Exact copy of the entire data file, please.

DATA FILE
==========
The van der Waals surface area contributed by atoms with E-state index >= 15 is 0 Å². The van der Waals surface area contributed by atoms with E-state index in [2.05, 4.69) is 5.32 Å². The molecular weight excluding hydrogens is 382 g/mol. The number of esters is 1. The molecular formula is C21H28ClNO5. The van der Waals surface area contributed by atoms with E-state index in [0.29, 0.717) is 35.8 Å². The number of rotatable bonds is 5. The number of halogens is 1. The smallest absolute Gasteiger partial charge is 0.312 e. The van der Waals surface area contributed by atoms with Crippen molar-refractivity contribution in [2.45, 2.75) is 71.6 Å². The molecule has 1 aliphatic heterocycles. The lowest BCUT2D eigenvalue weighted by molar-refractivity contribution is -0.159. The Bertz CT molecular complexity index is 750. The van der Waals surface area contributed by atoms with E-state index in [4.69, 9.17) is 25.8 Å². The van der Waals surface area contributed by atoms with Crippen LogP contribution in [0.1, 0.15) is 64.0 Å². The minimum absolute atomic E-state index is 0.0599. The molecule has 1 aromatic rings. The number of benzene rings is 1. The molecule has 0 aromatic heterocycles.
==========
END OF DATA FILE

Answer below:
The van der Waals surface area contributed by atoms with E-state index >= 15 is 0 Å². The van der Waals surface area contributed by atoms with E-state index in [2.05, 4.69) is 5.32 Å². The molecular weight excluding hydrogens is 382 g/mol. The number of esters is 1. The molecular formula is C21H28ClNO5. The van der Waals surface area contributed by atoms with E-state index in [0.29, 0.717) is 35.8 Å². The number of rotatable bonds is 5. The number of halogens is 1. The smallest absolute Gasteiger partial charge is 0.312 e. The van der Waals surface area contributed by atoms with Crippen molar-refractivity contribution in [2.45, 2.75) is 71.6 Å². The molecule has 1 aliphatic heterocycles. The lowest BCUT2D eigenvalue weighted by molar-refractivity contribution is -0.159. The Bertz CT molecular complexity index is 750. The van der Waals surface area contributed by atoms with E-state index in [4.69, 9.17) is 25.8 Å². The van der Waals surface area contributed by atoms with Crippen LogP contribution in [0.1, 0.15) is 64.0 Å². The minimum absolute atomic E-state index is 0.0599. The molecule has 1 aromatic rings. The number of benzene rings is 1. The molecule has 0 aromatic heterocycles.